Spray-Induced Silencing of Grape Powdery Mildew Genes to Reduce Powdery Mildew Growth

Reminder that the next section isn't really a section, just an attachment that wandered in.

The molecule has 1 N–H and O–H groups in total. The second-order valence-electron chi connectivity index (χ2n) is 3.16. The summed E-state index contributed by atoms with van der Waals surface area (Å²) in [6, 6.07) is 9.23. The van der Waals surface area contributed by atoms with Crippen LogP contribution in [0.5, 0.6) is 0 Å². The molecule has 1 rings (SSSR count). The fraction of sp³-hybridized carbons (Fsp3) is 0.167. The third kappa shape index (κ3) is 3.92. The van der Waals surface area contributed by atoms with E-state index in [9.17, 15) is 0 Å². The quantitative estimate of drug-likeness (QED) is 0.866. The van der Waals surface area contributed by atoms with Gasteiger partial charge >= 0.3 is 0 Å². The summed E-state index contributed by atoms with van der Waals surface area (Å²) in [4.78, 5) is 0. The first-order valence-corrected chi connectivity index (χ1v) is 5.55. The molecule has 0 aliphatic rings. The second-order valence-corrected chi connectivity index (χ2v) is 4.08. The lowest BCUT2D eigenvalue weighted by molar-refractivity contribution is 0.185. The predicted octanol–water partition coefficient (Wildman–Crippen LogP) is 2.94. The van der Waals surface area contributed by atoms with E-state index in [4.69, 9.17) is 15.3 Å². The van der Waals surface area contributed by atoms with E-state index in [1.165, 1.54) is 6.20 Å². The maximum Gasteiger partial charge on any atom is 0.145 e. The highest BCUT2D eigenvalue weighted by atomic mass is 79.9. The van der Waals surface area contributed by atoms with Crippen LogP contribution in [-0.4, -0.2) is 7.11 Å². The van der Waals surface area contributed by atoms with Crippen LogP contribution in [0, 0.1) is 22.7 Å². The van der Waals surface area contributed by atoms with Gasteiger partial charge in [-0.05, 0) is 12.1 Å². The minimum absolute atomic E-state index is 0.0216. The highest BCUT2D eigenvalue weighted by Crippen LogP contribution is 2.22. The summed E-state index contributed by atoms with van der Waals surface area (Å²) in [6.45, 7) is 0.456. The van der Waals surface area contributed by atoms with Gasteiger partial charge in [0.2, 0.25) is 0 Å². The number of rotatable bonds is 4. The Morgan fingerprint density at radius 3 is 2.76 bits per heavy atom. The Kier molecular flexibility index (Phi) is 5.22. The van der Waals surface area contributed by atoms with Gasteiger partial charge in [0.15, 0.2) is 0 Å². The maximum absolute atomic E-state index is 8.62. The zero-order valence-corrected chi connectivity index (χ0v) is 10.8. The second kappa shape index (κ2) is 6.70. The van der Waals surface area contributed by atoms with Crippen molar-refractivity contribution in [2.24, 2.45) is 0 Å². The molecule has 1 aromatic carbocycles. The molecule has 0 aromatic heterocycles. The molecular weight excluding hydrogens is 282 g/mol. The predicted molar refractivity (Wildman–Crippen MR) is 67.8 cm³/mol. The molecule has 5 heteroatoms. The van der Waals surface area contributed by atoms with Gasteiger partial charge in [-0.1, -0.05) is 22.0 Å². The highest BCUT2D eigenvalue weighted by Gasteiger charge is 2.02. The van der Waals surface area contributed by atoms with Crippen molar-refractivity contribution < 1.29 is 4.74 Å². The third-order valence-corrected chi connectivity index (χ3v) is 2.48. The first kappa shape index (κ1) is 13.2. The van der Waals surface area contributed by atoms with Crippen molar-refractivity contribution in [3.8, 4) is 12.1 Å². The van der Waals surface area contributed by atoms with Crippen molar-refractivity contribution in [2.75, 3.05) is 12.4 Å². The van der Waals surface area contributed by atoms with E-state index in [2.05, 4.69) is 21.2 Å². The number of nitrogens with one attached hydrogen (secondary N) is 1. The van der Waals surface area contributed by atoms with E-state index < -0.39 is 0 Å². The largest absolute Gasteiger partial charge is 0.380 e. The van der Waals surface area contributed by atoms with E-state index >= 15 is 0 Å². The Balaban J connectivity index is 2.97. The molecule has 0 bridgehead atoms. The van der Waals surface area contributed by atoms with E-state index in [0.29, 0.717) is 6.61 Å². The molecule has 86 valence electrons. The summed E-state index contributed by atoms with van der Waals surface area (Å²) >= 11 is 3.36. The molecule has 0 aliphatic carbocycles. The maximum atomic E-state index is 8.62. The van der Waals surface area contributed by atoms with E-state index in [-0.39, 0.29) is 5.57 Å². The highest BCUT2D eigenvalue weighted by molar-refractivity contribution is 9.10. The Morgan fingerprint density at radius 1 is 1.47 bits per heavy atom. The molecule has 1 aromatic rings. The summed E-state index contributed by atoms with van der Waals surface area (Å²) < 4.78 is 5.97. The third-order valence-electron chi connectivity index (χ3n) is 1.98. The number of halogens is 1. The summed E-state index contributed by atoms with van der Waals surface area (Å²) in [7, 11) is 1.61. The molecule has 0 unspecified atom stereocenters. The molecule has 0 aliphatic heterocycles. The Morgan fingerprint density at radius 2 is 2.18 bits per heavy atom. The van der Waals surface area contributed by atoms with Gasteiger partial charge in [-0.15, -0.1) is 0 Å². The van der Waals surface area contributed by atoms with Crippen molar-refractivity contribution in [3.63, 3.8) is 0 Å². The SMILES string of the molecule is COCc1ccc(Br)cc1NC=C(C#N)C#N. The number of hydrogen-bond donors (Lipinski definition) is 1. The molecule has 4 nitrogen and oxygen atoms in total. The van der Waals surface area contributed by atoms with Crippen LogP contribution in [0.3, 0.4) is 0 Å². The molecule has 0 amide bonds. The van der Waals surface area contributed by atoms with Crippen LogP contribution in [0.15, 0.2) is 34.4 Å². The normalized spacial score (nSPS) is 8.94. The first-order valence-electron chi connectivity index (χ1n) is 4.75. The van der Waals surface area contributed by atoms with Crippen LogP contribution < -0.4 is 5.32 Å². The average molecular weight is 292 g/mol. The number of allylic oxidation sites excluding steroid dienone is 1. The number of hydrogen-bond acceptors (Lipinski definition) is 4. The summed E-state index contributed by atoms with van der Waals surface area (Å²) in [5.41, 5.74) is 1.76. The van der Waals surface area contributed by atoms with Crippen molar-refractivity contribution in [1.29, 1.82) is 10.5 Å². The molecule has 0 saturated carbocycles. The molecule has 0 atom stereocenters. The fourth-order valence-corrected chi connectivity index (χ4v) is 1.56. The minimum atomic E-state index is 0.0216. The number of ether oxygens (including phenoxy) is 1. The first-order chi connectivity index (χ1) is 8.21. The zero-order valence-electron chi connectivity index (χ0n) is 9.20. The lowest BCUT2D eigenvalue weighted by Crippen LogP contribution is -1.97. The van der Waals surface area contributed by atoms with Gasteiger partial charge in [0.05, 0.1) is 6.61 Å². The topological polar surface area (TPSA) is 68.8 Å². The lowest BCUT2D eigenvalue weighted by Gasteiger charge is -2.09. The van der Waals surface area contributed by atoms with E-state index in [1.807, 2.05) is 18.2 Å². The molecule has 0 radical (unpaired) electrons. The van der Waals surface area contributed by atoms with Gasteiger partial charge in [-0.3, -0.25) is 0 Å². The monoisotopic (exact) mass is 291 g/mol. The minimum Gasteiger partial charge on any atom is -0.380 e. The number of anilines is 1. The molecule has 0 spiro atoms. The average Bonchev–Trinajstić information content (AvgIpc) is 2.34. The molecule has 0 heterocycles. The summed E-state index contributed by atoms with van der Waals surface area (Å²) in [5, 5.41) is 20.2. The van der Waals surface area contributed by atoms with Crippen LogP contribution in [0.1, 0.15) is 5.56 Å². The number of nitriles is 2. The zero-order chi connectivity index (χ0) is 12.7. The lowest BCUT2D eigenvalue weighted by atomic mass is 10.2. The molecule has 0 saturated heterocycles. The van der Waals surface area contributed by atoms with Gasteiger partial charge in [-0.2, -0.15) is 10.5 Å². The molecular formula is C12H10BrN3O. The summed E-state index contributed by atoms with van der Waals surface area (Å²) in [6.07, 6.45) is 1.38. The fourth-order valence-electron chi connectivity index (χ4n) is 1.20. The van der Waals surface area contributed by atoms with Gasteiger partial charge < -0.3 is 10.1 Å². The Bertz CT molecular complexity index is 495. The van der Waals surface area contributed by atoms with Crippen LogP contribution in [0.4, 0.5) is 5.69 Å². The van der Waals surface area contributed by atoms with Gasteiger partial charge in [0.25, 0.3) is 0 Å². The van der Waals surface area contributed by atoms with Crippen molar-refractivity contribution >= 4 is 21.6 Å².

Powdery mildews are widespread pathogens of grapevine that are difficult to control. Resistance has emerged against all current fungicides and health consequences associated with extensive use of sulfur are beginning to surface. Therefore, the grape industry is in great need of new methods of limiting powdery mildew disease. The potential of spray induced gene silencing (SIGS) in agricultural pest control has been recently realized. The method is also useful in characterizing gene function. The efficiency of SIGS has been demonstrated to control the growth of Fusarium in barley and Botrytis in several plant host species. With the first year of AVF funding support, we showed that SIGS can also be effective in silencing powdery mildew genes, resulting in reduced powdery mildew growth and reproduction. We optimized dsRNA design, application method, dosage, timing of application and powdery mildew growth assessment for testing of SIGS against powdery mildew target genes in both powdery mildew G. orontii -Arabidopsis and powdery mildew E. necator-grapevine systems. With the continued support of AVF in Year 2, we screened powdery mildew genes prioritized to impact metabolic and regulatory pathways critical to powdery mildew colonization, growth, and reproduction. All selected G. orontii target genes had homologs in E. necator and are conserved among powdery mildews. dsRNA against individual target genes were designed, applied exogenously and the growth of powdery mildew was quantified. We had a 60% success rate in identifying efficacious novel targets, with reductions in powdery mildew proliferation ranging from 2- to 5-fold compared to the controls. The initial screening of target genes was done using the Arabidopsis-powdery mildew system as it was faster than grapevine. We then selected 6 genes that showed significant reduction in G. orontii growth on Arabidopsis via SIGS and tested them using the grapevine system. SIGS against each of these six E. necator genes showed significant reduction in powdery mildew growth and reproduction on grapevine. This growing season, we are testing SIGS against two genes that showed maximum reduction in powdery mildew growth on grapevine in research field trials, performed with the assistance of cooperator UCCE viticulture advisor George Zhuang. dsRNAs are biodegradable, flexible, and specific, with reduced negative environmental and health impacts compared with existing fungicides giving them excellent potential as future powdery mildew disease mitigation agents. Introduction of this research to vineyard managers, growers, owners and other stakeholders at the UC Davis Continuing and Professional Education course ‘Current Wine and Winegrape Research’, held in February 2019, and the ‘8th Annual Vineyards & Wineries Continuing Education Class Series’ organized by Napa County Farm Bureau Foundation and the Ag Commissioner’s Office in November 2019 was well received, and productive discussions ensued. We have successfully developed the methodology to identify novel powdery mildew targets that when silenced reduce powdery mildew disease of grapevine and are translating and testing this approach in the vineyard in a highly timely manner.